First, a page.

Tools for digital nomads: OneAdaptr Twist Plus and Nimbus USB LED lamp reviews

Posted:
in General Discussion edited October 2015
As an increasing number of knowledge workers turn to lives of perpetual travel, companies have begun to respond to the shifting market with new products designed specifically for them. AppleInsider took a look at two of these: OneAdaptr's Twist Plus and Nimbus's USB LED lamp.


OneAdaptr Twist Plus

The premise behind OneAdaptr's Twist Plus is pretty straightforward: give globetrotting Mac owners one product that replaces all of their USB chargers and outlet adapters. The solution --?a cylindrical adapter head that piggybacks on Apple's charger --?works quite well.

It's about the same size as most other world travel adapters, but uses a clever twisting mechanism to choose a plug. Depressing a small button and twisting the selector ring will cycle through the various options, with mechanical stops to hold the ring in place for each one.

Aside from the novel mechanism, the Twist Plus's major selling point is the small slot that lets it slide into a MacBook power adapter. OneAdaptr isn't the first company to come up with this idea, but the Twist Plus is the most well-executed take.




Because of the piggyback design, the Twist Plus leverages the Apple adapter to act as a wedge against the wall --?this means it won't fall out in old, weakened sockets. Anyone who's ever had to prop their charger up with a shoe in a well-worn coworking space will appreciate it, as we did recently in Kuala Lumpur.

In addition to packing all the plugs you need into a single package, the Twist Plus also adds four USB charging ports. This was actually our favorite feature during a recent multi-week trip through Southeast Asia --?we were able to charge our own MacBook Pro, iPhone and iPad and still share juice from the lone unobstructed outlet in the airport with our traveling companions.




We should note that the maximum 4-amp 20-watt unit built into the Twist Plus won't charge your iPad as fast as some other chargers if you're feeding power to multiple devices, but that's a tradeoff worth making.

Conclusion

If you're constantly on the move and routinely flit between countries with mismatched outlets, the Twist Plus is a more than worthy addition to your gear bag. It's a little heavy, but anyone who already carries an international adapter or three will find the net effect of discarding their other adapters actually lightens the load.

Score: 3.5 out of 5
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Where to Buy

The OneAdaptr Twist Plus is available for $49.99 directly from OneAdaptr or at resellers like BiteMyApple.

Nimbus USB LED Lamp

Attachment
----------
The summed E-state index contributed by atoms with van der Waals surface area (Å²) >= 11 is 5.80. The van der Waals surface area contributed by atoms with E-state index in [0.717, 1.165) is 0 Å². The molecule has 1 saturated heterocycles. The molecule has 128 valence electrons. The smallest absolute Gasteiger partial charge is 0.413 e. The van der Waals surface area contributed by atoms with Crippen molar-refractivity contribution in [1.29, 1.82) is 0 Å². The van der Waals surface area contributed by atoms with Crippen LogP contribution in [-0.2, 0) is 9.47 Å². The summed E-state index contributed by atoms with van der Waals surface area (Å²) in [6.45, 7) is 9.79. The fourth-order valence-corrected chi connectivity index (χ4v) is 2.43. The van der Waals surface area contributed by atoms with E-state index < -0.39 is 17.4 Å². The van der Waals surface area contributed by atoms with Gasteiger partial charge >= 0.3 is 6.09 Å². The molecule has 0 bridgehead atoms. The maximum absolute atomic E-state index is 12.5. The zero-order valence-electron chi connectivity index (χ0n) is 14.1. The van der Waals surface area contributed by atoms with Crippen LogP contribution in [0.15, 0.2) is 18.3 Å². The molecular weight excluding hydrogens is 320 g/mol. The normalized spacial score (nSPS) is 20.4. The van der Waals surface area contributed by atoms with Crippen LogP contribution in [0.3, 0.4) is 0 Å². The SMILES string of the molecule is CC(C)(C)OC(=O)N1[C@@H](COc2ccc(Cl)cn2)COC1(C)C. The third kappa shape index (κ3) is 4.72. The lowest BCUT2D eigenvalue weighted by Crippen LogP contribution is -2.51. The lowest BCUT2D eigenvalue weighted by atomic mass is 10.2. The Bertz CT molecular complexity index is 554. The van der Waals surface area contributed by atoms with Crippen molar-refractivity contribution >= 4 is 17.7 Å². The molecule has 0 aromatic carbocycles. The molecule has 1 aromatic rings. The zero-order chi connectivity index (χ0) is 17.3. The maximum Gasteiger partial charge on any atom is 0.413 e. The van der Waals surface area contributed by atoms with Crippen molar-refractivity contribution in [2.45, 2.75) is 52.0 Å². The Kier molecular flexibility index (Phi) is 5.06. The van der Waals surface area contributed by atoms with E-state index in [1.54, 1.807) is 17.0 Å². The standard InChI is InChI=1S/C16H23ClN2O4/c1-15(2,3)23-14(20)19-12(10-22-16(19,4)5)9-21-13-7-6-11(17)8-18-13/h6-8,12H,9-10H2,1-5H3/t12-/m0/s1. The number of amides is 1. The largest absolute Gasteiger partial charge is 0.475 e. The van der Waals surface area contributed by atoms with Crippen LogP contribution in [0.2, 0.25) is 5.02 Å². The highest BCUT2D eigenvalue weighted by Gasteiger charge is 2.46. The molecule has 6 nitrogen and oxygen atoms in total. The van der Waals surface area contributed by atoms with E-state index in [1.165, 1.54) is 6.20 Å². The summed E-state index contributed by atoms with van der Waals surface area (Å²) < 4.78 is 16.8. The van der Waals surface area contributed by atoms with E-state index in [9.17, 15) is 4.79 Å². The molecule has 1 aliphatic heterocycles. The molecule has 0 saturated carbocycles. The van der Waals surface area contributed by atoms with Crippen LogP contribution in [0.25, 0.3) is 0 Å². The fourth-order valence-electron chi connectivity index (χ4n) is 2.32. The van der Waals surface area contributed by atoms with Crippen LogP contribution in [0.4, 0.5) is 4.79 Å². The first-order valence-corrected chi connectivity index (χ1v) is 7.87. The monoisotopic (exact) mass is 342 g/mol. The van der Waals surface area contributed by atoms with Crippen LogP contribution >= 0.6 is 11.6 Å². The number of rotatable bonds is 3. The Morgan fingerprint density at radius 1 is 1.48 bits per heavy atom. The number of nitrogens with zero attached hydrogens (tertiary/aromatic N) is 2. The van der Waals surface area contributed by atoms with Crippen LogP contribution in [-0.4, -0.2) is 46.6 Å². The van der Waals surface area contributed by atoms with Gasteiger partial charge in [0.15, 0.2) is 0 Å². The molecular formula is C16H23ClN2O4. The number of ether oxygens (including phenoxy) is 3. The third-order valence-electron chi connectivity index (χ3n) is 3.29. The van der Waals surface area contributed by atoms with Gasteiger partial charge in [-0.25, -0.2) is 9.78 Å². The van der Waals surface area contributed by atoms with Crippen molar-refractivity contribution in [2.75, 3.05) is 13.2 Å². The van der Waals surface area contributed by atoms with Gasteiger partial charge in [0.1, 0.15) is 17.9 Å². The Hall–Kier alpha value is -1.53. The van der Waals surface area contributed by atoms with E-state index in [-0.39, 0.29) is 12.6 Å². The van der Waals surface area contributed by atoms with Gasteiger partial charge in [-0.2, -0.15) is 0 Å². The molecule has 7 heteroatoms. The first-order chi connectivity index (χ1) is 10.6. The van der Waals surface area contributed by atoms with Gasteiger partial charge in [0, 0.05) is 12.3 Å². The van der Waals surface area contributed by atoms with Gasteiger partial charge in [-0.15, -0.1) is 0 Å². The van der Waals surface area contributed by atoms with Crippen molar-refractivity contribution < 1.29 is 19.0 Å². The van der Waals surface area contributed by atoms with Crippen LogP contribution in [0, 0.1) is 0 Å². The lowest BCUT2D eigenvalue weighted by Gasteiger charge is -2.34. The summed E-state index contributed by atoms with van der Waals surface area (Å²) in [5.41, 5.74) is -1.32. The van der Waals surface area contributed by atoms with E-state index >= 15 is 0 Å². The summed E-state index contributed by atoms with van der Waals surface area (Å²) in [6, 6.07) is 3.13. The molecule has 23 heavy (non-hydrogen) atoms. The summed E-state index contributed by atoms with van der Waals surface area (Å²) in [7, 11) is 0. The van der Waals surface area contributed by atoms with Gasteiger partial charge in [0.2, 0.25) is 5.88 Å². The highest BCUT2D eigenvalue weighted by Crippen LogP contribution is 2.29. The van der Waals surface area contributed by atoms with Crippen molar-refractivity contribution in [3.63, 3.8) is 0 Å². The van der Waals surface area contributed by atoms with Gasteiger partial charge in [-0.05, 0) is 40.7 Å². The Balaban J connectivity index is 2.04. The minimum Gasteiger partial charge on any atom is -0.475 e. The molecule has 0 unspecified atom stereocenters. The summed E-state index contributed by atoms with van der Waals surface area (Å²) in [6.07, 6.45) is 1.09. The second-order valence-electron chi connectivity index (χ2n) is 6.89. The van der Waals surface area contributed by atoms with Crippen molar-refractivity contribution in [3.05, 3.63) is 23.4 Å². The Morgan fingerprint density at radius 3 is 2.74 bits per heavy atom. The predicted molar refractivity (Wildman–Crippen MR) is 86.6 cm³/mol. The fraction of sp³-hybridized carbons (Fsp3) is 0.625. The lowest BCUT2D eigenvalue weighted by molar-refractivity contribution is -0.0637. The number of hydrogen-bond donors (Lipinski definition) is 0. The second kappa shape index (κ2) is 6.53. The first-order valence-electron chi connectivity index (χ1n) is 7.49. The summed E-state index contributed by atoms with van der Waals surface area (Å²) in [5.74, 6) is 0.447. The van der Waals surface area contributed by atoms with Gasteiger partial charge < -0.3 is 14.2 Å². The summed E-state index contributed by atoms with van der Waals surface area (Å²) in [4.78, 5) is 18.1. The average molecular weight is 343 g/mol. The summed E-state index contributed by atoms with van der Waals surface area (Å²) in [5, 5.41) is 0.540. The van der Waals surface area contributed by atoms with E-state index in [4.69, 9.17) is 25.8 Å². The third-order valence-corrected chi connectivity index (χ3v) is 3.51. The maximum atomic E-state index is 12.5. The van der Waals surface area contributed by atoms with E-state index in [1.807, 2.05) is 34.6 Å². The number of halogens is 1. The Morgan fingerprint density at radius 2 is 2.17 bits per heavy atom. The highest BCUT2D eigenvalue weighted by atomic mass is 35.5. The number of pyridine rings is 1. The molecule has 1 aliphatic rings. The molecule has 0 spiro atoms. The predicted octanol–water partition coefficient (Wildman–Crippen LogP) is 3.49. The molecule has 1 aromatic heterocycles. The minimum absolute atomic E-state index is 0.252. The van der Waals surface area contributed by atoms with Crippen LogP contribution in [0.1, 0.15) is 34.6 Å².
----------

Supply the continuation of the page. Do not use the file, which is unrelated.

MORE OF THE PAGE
If you've ever found yourself trying to work in a hotel room or AirBnB rental whose desk lamp would be more properly labeled mood lighting, you've probably considered buying a portable light of some kind. This is where Nimbus comes in with their USB-powered LED lamp.

The small, plastic lamp sports three high-intensity white LEDs in a J-shaped housing with an on-off button on the base. A small, extendable clip on the lower portion allows the Nimbus to attach to things from a MacBook display to a shelf, which we found handy.

The Nimbus ships with a 5.5-foot USB cord that is, unfortunately, not detachable. This is one circumstance where we wish we had the option to supply our own cord, since we weren't often far from our power source and the longer wire had a tendency to get in the way.




Overall, the Nimbus performs as advertised: it's an extremely bright, versatile light source that can be powered by a wall adapter --?a small Apple-style version is included --?or by nearly any other USB power source. On a backpacking trip, we managed to power the Nimbus with a MacBook Pro, a Xiaomi power bank, and even a small hand-cranked emergency power supply with a USB port.

Conclusion

If you're a person who needs a portable USB-powered LED lamp, you already know it --?and you could certainly do worse than the Nimbus. It's much brighter than any other USB lamp we've used, and its small and light form factor makes it easy to toss in your bag. It's a little on the expensive side, but when it comes to LEDs you often get what you pay for.

Score: 4 out of 5
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Where to Buy

The Nimbus USB LED lamp is available for $29.99 from BiteMyApple.

Comments

  • Reply 1 of 13
    shaminoshamino Posts: 412member

    I like the concept of the Twist Plus, but unfortunately, it does not have any grounded plugs.  Apple's power bricks support grounded cables (the metal post that the adapter clicks on is a ground post), but this adapter doesn't connect it.